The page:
The Monetary Authority of Singapore (MAS) has found lapses in anti-money laundering (AML) controls in DBS, Standard Chartered and UBS – following its probe into scandal-ridden Malaysian state fund 1Malaysia Development Berhad (1MDB).
MAS says its investigations – which began in March 2015 – have uncovered a “complex international web of transactions involving multiple entities and individuals operating in several jurisdictions”. The implicated financial institutions in Singapore include private bank BSI, DBS, Standard Chartered Bank (SCB), UBS, Falcon Private Bank and Raffles Money Change.
BSI’s Singapore branch was ordered to cease operations in May this year following its involvement with 1MDB – which involved “serious breaches of anti-money laundering requirements, poor management oversight of the bank’s operations and gross misconduct by some of the bank’s staff”, according to MAS.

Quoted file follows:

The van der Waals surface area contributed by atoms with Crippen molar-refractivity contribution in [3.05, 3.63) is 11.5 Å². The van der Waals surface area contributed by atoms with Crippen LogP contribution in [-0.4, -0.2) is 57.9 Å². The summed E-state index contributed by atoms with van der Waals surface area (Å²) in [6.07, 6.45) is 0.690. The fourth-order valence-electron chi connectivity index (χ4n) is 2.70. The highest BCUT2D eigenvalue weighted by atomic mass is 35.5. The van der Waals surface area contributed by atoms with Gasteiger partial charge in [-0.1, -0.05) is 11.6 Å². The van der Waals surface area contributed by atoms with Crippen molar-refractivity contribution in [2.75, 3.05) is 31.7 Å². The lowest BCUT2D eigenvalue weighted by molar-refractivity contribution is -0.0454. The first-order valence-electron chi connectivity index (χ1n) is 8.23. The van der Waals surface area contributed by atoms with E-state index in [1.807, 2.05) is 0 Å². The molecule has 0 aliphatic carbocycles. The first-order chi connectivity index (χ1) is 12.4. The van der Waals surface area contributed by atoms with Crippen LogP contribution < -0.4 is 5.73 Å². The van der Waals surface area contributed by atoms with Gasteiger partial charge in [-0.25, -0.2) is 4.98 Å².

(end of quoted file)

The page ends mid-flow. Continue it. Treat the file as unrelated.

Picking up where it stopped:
Although MAS’s preliminary findings “did not reveal pervasive control weaknesses or staff misconduct within these banks, unlike in the case of BSI Bank”, there were still instances of control failings. The regulatory body also found weaknesses in monitoring transactions and “undue delay in detecting and reporting suspicious transactions”.
MAS says that the “deficiencies observed in DBS, SCB and UBS related to lapses in specific processes and by individual officers … were serious in their own right and will be met by firm regulatory actions against the banks”.
This follows US Attorney General Loretta Lynch’s announcement of filing a civil suit to seek the forfeiture and recovery of more than $1 billion in assets associated with 1MDB.
The city state has seized about $177 million worth of assets in the course of its investigations into fund flows concerning 1MDB.